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ISG Research Seminar 05 December 2013

05/12/2013 (11:00-12:00)

Contact: Lorenzo Cavallaro


Speaker: Angela Sasse (University College London, UK)

M. Angela Sasse is the Professor of Human-Centred Technology and Head of Information Security Research in the Department of Computer Science at University College London (UCL), UK.  A usability researcher by training, she started investigating the causes and effects of usability issues with security mechanisms in 1996.  In addition to studying specific mechanisms such as passwords, biometrics, and access control, her research group has developed human-centred frameworks that explain the role of security, privacy, identity and trust in human interactions with technology. She is currently the Director of the Research Institute in Science of Cyber Security. A list of projects and publications can be found at http://sec.cs.ucl.ac.uk/people/m_angela_sasse/

Title: Federated Identity To Access e-Government Services –Are Citizens Ready For This?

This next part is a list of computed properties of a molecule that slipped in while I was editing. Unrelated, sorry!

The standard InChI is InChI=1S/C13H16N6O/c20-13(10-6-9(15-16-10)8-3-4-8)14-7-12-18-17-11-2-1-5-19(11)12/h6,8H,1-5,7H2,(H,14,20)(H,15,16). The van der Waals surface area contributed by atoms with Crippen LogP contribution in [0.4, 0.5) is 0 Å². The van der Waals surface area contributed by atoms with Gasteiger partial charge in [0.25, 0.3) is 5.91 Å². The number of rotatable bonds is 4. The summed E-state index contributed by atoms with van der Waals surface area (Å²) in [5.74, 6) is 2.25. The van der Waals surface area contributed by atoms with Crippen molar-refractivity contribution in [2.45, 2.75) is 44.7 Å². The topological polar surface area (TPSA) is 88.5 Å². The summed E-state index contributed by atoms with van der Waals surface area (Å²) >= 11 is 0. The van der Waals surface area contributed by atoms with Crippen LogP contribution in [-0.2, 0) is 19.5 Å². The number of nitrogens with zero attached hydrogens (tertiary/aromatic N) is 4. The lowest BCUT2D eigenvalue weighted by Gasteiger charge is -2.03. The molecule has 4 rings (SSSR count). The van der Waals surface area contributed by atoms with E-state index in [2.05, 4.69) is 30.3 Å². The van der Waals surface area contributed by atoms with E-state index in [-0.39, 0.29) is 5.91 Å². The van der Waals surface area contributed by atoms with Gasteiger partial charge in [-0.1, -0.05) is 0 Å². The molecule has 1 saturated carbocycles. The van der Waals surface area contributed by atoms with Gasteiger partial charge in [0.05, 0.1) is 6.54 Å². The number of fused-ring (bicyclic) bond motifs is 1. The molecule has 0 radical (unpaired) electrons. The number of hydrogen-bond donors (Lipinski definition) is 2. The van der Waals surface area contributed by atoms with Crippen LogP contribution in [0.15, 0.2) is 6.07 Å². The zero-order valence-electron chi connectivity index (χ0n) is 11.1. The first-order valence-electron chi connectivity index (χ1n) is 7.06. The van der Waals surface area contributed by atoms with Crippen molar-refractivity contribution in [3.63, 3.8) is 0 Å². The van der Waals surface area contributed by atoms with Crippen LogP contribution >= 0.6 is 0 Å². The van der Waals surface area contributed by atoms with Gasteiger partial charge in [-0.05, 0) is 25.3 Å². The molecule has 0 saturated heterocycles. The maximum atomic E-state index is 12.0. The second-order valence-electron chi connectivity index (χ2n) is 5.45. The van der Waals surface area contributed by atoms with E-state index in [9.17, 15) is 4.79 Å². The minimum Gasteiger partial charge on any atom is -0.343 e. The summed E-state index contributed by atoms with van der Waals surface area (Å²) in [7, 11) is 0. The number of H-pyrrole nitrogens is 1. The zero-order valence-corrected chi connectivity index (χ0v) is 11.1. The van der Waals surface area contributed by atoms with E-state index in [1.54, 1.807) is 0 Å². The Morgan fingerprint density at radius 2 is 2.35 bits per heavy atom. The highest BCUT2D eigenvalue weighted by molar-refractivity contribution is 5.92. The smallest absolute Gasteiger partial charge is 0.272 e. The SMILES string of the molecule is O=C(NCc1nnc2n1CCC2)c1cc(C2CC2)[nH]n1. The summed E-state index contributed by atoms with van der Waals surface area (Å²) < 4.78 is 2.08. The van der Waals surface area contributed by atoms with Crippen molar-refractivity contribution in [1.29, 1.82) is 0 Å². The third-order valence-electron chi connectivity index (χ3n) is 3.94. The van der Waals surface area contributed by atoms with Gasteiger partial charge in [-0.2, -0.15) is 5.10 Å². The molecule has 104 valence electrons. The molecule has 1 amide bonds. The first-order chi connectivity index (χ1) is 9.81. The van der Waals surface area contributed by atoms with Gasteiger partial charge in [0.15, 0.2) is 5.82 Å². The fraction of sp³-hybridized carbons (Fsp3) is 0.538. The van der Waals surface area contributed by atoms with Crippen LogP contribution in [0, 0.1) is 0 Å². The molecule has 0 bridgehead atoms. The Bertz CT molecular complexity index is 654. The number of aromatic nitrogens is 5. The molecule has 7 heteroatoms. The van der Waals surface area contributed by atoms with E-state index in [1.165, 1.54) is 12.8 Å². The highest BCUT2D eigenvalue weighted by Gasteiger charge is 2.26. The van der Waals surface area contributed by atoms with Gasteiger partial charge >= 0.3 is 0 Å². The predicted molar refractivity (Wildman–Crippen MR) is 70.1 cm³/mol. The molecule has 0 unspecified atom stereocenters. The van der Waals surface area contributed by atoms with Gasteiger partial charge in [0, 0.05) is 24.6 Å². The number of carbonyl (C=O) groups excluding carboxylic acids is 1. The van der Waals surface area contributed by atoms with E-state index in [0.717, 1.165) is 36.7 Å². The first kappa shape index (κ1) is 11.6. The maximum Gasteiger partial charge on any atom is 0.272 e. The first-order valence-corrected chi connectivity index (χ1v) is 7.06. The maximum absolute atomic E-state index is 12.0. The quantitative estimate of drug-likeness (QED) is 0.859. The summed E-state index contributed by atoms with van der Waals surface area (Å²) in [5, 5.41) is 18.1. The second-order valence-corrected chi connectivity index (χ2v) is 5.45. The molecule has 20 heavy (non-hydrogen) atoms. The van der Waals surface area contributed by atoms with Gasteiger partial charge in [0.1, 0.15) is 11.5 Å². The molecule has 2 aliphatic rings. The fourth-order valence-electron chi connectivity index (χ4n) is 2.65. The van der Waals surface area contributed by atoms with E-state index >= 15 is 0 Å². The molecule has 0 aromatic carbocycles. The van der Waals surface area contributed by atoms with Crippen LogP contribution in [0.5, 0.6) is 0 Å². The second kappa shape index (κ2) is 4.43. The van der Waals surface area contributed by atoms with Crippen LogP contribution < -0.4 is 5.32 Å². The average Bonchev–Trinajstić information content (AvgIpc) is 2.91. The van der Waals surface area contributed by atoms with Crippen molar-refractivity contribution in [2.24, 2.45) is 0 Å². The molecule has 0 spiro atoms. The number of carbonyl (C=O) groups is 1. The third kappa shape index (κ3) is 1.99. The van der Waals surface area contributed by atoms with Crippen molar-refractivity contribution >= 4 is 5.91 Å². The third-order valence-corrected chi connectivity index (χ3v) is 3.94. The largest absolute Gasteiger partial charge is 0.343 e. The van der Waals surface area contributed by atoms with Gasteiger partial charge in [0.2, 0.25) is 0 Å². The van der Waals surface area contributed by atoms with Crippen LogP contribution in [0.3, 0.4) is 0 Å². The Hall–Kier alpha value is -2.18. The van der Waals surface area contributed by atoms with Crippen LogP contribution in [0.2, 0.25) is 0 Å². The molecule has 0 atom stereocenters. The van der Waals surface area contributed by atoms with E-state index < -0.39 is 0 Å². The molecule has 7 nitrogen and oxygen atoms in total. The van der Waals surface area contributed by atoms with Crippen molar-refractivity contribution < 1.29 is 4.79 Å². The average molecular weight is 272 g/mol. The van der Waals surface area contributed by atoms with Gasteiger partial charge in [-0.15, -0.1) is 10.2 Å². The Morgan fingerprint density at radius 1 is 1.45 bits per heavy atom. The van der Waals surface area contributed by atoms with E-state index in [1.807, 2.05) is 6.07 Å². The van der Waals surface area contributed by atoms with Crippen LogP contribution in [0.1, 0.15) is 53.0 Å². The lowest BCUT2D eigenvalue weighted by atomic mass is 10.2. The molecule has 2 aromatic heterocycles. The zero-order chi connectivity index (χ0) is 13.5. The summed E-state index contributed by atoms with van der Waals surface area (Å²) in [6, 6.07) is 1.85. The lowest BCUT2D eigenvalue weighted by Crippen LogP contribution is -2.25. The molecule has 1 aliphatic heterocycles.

Both the US & UK government have decided that citizens will toauthenticate to government using Federated Identity (FedID)solutions: governments do not want to be Identity providers(IdPs), but leverage accounts that citizens have with other serviceproviders instead. We investigated how citizens react to their firstencounter FedID authentication in this context. We performed 2studies using low fidelity prototypes with: in study 1, 44 citizenparticipants, & in study 2, 22 small business owners, employees& agents. We recorded their reactions during their user journeyauthenticating with 3rd party providers they already had accountswith. In study 1, 50% of participants said they would notcontinue to use the system on reaching the hub page, & 45%believed they were being asked to make a payment. 25% of thosecontinuing said they would stop when they reached the consentpage, where they were asked by their IdP to authorise the releaseof their identifying information to the government service. 34%of the participants felt threatened rather than reassured by theprivacy protection statement. With study 2's improved prototype,only 14% of participants said they would not continue onreaching the hub page, & 6% abandoned at the consent page. Ourresults show that usability & acceptance of FedID can be greatlyimproved by the application of standard HCI techniques, but trustin the ID Provider is essential. We finally report results from asurvey of which ID providers UK citizens would trust, & foundsignificant differences between age groups. 


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